Soil types that existed in various parts of the kingdom are mentioned, the earliest reference being a record of black soil (Karimaniya) in the Sinda-8000 territory and to red soil (Kebbayya mannu)[8][9] Cultivated land was of three types; wet land, dry land and to a lesser extent garden land with paddy being the dominant crop of the region. Wet lands were called kalani, galde, nir mannu or nir panya and was specifically used to denote paddy land requiring standing water.[10] A type of grain was harvested from a tall stout grass called Sejje.[11] Lands adjoining irrigation tanks were called maduvinamannu and was used for coconut and areca nut cultivation if the land was not extensive enough for paddy. Terrace type paddy cultivated land in the highlands was called makki. Millet, wheat (syamaka), barley and pulses were also cultivated to a smaller extent.[12][13]

The fact that pastoral economies were spread throughout Gangavadi region comes from references to cowherds in many inscriptions. The terms gosahasra (a thousand cows), gasara (owner of cows), gosasi (donor of cows), goyiti (cowherdess), gosasa (protector of cows) attest to this.[14] Donation of a thousand cows are mentioned though the actual number may have been fewer indicating that ownership of cows may have been as important as cultivable land and that there may have existed a social hierarchy based on this.[15] References to shepherds are uncommon though one inscription calls them Kurimbadere and the hamlets where they lived Kuripatti.[16] Inscriptions mention cattle raids attesting to the importance of the pastoral economy, destructive raids, assaults on women (pendir-udeyulcal), abduction of women by bedas (hunter tribes), a result of the existing militarism of the age.[17] Evidence shows that the gavundas, the people closely involved with land, its cultivation and cattle were chiefly involved in both defence against and responsible for such raids.[18]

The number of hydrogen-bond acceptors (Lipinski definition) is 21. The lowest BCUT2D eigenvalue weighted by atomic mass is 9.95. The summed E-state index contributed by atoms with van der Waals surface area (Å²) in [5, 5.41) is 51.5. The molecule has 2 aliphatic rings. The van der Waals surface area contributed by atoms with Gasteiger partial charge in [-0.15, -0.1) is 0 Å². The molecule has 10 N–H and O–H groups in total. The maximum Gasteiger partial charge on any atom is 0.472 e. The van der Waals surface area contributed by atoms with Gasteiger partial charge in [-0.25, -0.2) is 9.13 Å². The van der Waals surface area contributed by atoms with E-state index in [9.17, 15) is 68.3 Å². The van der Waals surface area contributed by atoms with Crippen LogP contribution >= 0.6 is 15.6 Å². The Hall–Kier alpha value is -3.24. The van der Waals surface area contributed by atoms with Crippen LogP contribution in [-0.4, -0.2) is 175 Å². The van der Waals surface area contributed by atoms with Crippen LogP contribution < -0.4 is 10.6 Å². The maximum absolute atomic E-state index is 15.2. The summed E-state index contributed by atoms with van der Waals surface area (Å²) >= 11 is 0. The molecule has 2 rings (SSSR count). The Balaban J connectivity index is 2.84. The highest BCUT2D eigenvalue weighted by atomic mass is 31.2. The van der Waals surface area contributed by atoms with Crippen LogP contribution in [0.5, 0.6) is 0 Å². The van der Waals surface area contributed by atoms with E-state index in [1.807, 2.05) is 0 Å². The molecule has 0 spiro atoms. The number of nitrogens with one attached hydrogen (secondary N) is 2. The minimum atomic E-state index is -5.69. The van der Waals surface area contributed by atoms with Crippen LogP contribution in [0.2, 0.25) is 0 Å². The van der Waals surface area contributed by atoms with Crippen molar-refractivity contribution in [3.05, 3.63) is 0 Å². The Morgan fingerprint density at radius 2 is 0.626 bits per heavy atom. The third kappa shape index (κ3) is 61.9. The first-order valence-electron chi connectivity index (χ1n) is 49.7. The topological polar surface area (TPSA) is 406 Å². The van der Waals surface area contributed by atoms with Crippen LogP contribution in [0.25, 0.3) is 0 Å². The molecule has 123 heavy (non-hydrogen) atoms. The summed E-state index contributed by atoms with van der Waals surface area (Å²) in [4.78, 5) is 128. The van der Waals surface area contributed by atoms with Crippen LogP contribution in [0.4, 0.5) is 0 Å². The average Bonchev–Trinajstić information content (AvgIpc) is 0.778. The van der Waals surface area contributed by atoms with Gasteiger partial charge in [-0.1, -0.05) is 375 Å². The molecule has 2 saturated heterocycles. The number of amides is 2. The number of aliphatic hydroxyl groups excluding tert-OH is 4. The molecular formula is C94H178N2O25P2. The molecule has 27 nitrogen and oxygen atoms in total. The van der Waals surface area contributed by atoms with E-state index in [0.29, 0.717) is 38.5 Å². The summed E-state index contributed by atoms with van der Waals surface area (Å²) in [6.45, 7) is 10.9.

Lands that were exempt from taxes were called manya and sometimes consisted of several villages. They were granted by local chieftains without any reference to the overlord, indicating a de-centralised economy. These lands, often given to heroes who perished in the line of duty was called bilavritti or kalnad.[19] Sarva parihara (or sarva badha parihara) lands were those that were free from all or most taxes.[20] Talavritti land grants were exempt from tax overheads, made without consent of the king for the maintenance of temples at the time of consecration.[21] Abhyantra siddi was an internal income or revenue payable to the village authorities even lower than the local chieftain. It may have also meant settlement of disputes over land by local authorities.[22] Some types of taxes on income were kara or anthakara (internal taxes), utkota were presents due to the king and hiranya were cash payments and sulika was tolls and duties levied on imported items. Taxes were collected from those who held the right to cultivate land, whether the land was actually cultivated or not.[23][24]